West African countries still have a long way to go to beat back the deadliest Ebola outbreak in history, a senior UN official says.
“I think the response (to Ebola) has been successful but we have a long way to go,” Anthony Banbury, the outgoing head of the UN Mission for Ebola Emergency Response (UNMEER), said at a press conference in Ghana on Friday.
On the eve of his departure for New York to take up a new UN position, Banbury warned of an “epic battle” still ahead to control the spread of the disease.
He expressed confidence that the number of Ebola cases would fall in the first months of 2015.
“But two cases here and three there presents a grave threat to any community or country,” Banbury noted, calling on all countries not to turn a blind eye on the outbreak until it is completely over.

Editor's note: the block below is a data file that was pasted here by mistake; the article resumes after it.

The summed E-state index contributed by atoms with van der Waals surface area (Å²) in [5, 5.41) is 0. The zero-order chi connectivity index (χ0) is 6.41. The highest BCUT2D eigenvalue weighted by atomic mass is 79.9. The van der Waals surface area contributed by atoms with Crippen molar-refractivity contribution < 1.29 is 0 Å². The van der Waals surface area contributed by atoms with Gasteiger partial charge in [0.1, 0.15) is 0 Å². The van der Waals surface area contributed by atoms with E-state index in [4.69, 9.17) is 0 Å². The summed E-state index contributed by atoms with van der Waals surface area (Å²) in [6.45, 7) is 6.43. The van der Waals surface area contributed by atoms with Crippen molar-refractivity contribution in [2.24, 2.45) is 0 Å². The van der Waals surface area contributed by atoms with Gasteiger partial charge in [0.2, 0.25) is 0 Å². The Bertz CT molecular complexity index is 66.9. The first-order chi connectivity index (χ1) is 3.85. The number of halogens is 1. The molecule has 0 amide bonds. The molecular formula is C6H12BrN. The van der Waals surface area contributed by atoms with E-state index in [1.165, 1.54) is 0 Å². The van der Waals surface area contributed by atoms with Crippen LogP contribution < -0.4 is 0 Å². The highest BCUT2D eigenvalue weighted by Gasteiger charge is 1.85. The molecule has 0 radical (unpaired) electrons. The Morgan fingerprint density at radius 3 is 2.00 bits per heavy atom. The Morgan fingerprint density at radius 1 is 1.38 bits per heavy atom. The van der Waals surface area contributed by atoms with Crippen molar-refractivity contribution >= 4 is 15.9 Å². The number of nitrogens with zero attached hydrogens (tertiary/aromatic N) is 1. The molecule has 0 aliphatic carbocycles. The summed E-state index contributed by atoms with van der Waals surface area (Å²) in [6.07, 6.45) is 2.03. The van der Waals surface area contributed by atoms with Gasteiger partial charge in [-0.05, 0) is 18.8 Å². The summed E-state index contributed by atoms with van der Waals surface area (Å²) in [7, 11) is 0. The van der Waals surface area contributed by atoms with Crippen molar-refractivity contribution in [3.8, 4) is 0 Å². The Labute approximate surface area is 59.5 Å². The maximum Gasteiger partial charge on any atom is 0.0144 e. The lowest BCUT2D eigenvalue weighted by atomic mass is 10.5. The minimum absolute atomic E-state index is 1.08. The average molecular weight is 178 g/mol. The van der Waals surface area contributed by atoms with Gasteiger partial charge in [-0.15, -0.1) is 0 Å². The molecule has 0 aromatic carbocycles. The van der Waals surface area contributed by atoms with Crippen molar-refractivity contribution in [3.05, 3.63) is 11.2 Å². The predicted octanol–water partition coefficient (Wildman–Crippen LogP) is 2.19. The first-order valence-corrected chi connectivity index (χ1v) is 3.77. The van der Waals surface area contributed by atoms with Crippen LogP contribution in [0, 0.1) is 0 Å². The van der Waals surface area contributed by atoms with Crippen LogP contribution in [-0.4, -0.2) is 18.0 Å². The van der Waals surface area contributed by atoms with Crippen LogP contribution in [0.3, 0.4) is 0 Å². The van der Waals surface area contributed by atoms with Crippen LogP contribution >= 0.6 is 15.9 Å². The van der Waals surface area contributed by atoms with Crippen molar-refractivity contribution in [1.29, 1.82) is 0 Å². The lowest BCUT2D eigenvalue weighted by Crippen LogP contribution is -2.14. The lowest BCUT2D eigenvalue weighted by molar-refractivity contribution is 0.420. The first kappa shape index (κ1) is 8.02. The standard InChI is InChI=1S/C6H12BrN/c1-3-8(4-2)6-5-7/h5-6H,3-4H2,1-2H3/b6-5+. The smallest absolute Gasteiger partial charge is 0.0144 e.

Banbury, a US national, will be succeeded by Ismail Ould Cheikh Ahmed, a Mauritanian diplomat who has held different UN posts.
The Ebola outbreak has killed 7,989 people around the world, almost all of them in Sierra Leone, Liberia and Guinea — the three West African countries hardest hit by the disease, the World Health Organization (WHO) said on Friday.
Ebola is a form of hemorrhagic fever, whose symptoms are diarrhea, vomiting, and bleeding. The virus spreads through direct contact with infected blood, feces, or sweat. It can be also spread through sexual contact or the unprotected handling of contaminated corpses.